We can’t believe we get to do this with chickens

Written by Rhiannon Watkinson – Audience Development Project Officer

We all know those conversations you have at work – especially when you work in a museum – where you can’t quite believe what you are being asked to be involved with.

It went like this:

“There’s a great new project that we’d like you to be involved with”


“It’s about engaging new audiences with an archive collection and spreading the word about what it contains”


“It’s all about Chickens!”

I think I should give a bit of background.

The Poultry Club of Great Britain had generously funded the MERL archive team to catalogue the David Scrivener Collection, collect archives and publications relating to the Poultry Club of Great Britain and promote academic research into poultry.

The amazing thing about this project was that the Poultry Club made a decision that alongside all the archival work, they also really wanted people to engage with the collection and see it for themselves.

A photo of Poultry Club magazines spread across the floor.

Where do you start, though? Are chickens really that engaging? Would people even care to learn the difference between a Booted Bantam and a Jersey Giant? *Spoiler Alert – they did!*

A plan was hatched! We would enthuse and inform young people and people who had no prior knowledge of the Poultry Club (I know, who doesn’t know about the Poultry Club?). Experimentation was key and meant the poultry club archive not only bursting out of its boxes (not literally, no need for archivists to panic!) but it becoming a focal point of co-creation and engagement at The MERL.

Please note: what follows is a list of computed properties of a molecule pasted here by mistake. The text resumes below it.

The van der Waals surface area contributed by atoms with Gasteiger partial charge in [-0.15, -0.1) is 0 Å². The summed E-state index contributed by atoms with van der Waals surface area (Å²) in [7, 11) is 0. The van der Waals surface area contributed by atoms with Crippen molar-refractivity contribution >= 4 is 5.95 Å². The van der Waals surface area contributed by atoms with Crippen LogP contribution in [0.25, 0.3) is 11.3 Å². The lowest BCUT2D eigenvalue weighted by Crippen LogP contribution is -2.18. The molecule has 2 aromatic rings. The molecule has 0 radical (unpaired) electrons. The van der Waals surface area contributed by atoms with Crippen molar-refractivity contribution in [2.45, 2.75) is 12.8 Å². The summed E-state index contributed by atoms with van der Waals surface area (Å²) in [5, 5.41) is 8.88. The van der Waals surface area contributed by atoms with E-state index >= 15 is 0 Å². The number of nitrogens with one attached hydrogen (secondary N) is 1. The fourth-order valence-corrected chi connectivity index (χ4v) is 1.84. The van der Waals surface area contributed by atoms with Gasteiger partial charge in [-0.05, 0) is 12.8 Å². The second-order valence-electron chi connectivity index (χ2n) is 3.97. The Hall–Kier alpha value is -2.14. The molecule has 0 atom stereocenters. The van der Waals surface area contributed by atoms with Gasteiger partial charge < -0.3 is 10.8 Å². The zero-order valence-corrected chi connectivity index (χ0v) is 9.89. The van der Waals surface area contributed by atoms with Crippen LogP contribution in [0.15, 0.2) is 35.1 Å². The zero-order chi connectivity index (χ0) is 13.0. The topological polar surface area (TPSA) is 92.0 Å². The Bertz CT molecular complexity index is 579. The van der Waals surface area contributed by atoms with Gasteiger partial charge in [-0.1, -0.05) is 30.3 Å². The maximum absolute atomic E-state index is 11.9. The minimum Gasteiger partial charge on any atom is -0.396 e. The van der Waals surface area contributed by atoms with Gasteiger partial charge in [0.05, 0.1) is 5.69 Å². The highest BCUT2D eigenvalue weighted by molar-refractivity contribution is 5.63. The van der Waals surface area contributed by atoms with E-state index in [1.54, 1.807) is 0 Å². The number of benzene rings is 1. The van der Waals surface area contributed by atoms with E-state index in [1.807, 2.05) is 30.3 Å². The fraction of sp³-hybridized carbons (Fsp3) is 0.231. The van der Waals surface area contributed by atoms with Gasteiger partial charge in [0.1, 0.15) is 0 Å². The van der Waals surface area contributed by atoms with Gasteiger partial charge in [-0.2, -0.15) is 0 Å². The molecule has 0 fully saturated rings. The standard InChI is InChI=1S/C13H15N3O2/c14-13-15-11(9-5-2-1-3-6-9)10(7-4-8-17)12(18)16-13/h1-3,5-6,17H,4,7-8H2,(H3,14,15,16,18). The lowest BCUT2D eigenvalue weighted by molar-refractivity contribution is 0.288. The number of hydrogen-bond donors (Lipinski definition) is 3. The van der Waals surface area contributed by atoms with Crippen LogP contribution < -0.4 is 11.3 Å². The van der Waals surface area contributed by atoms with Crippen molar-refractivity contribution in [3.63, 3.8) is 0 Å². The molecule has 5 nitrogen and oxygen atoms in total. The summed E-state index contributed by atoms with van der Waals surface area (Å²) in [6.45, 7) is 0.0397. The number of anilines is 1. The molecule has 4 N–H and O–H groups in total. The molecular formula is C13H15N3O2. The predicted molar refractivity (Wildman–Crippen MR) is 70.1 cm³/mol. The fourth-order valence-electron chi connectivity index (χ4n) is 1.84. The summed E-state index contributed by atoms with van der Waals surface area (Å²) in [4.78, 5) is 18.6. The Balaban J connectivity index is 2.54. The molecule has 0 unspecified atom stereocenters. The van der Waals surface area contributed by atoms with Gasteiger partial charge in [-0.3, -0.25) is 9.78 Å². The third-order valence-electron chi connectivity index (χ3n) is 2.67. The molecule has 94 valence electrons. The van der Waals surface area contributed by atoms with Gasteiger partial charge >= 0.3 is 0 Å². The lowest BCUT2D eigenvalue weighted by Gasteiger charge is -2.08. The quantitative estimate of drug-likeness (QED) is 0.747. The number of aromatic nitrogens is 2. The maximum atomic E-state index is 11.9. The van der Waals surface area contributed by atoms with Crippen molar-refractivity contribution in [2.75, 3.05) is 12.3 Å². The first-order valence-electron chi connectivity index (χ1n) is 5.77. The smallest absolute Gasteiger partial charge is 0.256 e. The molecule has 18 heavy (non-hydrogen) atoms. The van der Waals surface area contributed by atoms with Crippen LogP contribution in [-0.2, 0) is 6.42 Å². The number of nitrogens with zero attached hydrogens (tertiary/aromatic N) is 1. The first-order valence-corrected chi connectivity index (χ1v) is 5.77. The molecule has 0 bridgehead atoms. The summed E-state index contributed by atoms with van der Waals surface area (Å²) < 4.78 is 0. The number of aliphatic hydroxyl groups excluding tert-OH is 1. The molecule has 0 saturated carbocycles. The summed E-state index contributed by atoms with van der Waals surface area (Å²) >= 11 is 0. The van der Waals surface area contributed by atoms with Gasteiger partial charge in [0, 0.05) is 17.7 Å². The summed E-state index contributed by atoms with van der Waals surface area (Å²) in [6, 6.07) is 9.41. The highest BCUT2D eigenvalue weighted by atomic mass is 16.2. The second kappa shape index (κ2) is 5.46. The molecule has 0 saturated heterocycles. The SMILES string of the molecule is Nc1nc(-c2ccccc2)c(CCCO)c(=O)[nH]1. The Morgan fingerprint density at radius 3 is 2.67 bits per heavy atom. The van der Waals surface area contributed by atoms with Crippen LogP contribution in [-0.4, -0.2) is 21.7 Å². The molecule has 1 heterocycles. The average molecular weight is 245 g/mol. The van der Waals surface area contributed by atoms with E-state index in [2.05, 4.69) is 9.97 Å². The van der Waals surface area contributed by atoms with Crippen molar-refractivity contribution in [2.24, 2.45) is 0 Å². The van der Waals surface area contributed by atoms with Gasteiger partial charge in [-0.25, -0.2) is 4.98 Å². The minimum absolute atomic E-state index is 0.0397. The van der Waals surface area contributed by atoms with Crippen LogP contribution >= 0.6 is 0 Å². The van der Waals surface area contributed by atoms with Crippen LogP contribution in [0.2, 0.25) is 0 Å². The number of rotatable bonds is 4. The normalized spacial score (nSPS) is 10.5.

The centrepiece of the Poultry Club engagement work was a large event Spring Chickens, held in The MERL garden. Volunteer groups also got involved, including our fabulous Mewes Knitters. They managed to knit (after a little gentle persuasion) a unique chicken badge for every member of staff and volunteer to wear at the event – no mean feat considering all those who contributed to the day!

Three eggs laying on soil, with two knitted chickens on either side.
Chicken badges knitted by The Mewes Knitters

This monumental team effort paid off and we had over 500 visitors taking part in everything from egg and spoon races, willow weaving, a poultry themed trail around the galleries and a pop-up display from the Scrivener archive. We also partnered with The Federation of Children’s Book Groups to engage our very youngest audiences with chicken stories – Chicken Licken being my personal favourite! The undisputed highlight of the event was a colourful and beautiful display of birds brought by keepers and breeders from the Reading and Newbury Bantam Society. This really brought the archive to life and showed the importance of hen-keeping. Young and old alike were all fascinated by the poultry, the like of which you certainly don’t see on your usual farm!

A picture of people under a green gazebo in the garden listening to stories
Chicken themed story time with the Federation of Children’s Book Groups